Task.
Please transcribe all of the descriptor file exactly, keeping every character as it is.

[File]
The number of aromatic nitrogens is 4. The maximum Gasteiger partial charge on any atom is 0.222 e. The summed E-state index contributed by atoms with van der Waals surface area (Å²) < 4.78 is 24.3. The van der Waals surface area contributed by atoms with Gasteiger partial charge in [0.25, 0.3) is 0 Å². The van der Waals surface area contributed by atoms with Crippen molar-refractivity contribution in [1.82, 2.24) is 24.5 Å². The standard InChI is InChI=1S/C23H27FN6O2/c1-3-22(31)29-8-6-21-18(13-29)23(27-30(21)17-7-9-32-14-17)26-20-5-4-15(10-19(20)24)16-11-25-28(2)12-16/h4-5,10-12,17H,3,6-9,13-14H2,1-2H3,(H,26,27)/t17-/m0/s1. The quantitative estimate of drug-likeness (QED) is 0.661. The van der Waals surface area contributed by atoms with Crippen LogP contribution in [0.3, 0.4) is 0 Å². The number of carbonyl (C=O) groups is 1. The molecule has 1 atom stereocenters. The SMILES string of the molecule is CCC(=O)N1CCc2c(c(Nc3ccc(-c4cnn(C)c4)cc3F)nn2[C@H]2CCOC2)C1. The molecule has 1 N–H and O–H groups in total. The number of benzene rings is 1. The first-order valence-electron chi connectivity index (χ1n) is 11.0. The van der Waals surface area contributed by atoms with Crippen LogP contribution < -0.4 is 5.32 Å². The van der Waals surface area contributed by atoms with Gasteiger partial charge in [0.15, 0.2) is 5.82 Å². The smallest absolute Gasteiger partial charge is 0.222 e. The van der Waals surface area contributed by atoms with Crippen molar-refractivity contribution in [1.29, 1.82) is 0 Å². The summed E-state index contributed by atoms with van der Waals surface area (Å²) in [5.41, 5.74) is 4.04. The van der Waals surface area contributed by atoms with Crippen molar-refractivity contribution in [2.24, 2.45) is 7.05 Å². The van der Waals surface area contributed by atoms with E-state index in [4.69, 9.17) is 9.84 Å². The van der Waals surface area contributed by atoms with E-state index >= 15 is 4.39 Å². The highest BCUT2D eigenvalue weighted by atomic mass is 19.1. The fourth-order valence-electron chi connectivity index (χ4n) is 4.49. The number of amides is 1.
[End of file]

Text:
The number of aromatic nitrogens is 4. The maximum Gasteiger partial charge on any atom is 0.222 e. The summed E-state index contributed by atoms with van der Waals surface area (Å²) < 4.78 is 24.3. The van der Waals surface area contributed by atoms with Gasteiger partial charge in [0.25, 0.3) is 0 Å². The van der Waals surface area contributed by atoms with Crippen molar-refractivity contribution in [1.82, 2.24) is 24.5 Å². The standard InChI is InChI=1S/C23H27FN6O2/c1-3-22(31)29-8-6-21-18(13-29)23(27-30(21)17-7-9-32-14-17)26-20-5-4-15(10-19(20)24)16-11-25-28(2)12-16/h4-5,10-12,17H,3,6-9,13-14H2,1-2H3,(H,26,27)/t17-/m0/s1. The quantitative estimate of drug-likeness (QED) is 0.661. The van der Waals surface area contributed by atoms with Crippen LogP contribution in [0.3, 0.4) is 0 Å². The number of carbonyl (C=O) groups is 1. The molecule has 1 atom stereocenters. The SMILES string of the molecule is CCC(=O)N1CCc2c(c(Nc3ccc(-c4cnn(C)c4)cc3F)nn2[C@H]2CCOC2)C1. The molecule has 1 N–H and O–H groups in total. The number of benzene rings is 1. The first-order valence-electron chi connectivity index (χ1n) is 11.0. The van der Waals surface area contributed by atoms with Crippen LogP contribution < -0.4 is 5.32 Å². The van der Waals surface area contributed by atoms with Gasteiger partial charge in [0.15, 0.2) is 5.82 Å². The smallest absolute Gasteiger partial charge is 0.222 e. The van der Waals surface area contributed by atoms with Crippen molar-refractivity contribution in [1.29, 1.82) is 0 Å². The summed E-state index contributed by atoms with van der Waals surface area (Å²) in [5.41, 5.74) is 4.04. The van der Waals surface area contributed by atoms with Crippen molar-refractivity contribution in [2.24, 2.45) is 7.05 Å². The van der Waals surface area contributed by atoms with E-state index in [4.69, 9.17) is 9.84 Å². The van der Waals surface area contributed by atoms with E-state index >= 15 is 4.39 Å². The highest BCUT2D eigenvalue weighted by atomic mass is 19.1. The fourth-order valence-electron chi connectivity index (χ4n) is 4.49. The number of amides is 1.